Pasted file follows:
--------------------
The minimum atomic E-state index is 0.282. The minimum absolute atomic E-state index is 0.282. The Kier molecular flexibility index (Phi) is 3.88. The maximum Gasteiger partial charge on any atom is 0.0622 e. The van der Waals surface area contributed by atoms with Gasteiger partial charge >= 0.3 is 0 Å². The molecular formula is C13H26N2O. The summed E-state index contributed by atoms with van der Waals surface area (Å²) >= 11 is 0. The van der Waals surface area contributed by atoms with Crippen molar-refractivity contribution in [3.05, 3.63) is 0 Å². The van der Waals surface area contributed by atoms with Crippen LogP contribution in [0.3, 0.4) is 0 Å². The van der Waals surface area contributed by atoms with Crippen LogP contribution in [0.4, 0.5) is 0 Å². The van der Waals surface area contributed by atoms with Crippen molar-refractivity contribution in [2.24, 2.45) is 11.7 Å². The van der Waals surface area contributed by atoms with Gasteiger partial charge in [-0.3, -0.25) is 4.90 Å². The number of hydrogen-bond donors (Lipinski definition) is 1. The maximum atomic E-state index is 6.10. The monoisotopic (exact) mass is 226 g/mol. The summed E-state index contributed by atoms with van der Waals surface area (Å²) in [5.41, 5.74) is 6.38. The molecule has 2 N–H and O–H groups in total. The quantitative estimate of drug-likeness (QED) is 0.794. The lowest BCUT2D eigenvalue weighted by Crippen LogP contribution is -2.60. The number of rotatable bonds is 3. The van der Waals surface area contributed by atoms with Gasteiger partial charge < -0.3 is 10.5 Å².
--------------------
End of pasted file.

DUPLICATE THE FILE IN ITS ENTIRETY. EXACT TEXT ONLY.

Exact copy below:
The minimum atomic E-state index is 0.282. The minimum absolute atomic E-state index is 0.282. The Kier molecular flexibility index (Phi) is 3.88. The maximum Gasteiger partial charge on any atom is 0.0622 e. The van der Waals surface area contributed by atoms with Gasteiger partial charge >= 0.3 is 0 Å². The molecular formula is C13H26N2O. The summed E-state index contributed by atoms with van der Waals surface area (Å²) >= 11 is 0. The van der Waals surface area contributed by atoms with Crippen molar-refractivity contribution in [3.05, 3.63) is 0 Å². The van der Waals surface area contributed by atoms with Crippen LogP contribution in [0.3, 0.4) is 0 Å². The van der Waals surface area contributed by atoms with Crippen LogP contribution in [0.4, 0.5) is 0 Å². The van der Waals surface area contributed by atoms with Crippen molar-refractivity contribution in [2.24, 2.45) is 11.7 Å². The van der Waals surface area contributed by atoms with Gasteiger partial charge in [-0.3, -0.25) is 4.90 Å². The number of hydrogen-bond donors (Lipinski definition) is 1. The maximum atomic E-state index is 6.10. The monoisotopic (exact) mass is 226 g/mol. The summed E-state index contributed by atoms with van der Waals surface area (Å²) in [5.41, 5.74) is 6.38. The molecule has 2 N–H and O–H groups in total. The quantitative estimate of drug-likeness (QED) is 0.794. The lowest BCUT2D eigenvalue weighted by Crippen LogP contribution is -2.60. The number of rotatable bonds is 3. The van der Waals surface area contributed by atoms with Gasteiger partial charge < -0.3 is 10.5 Å².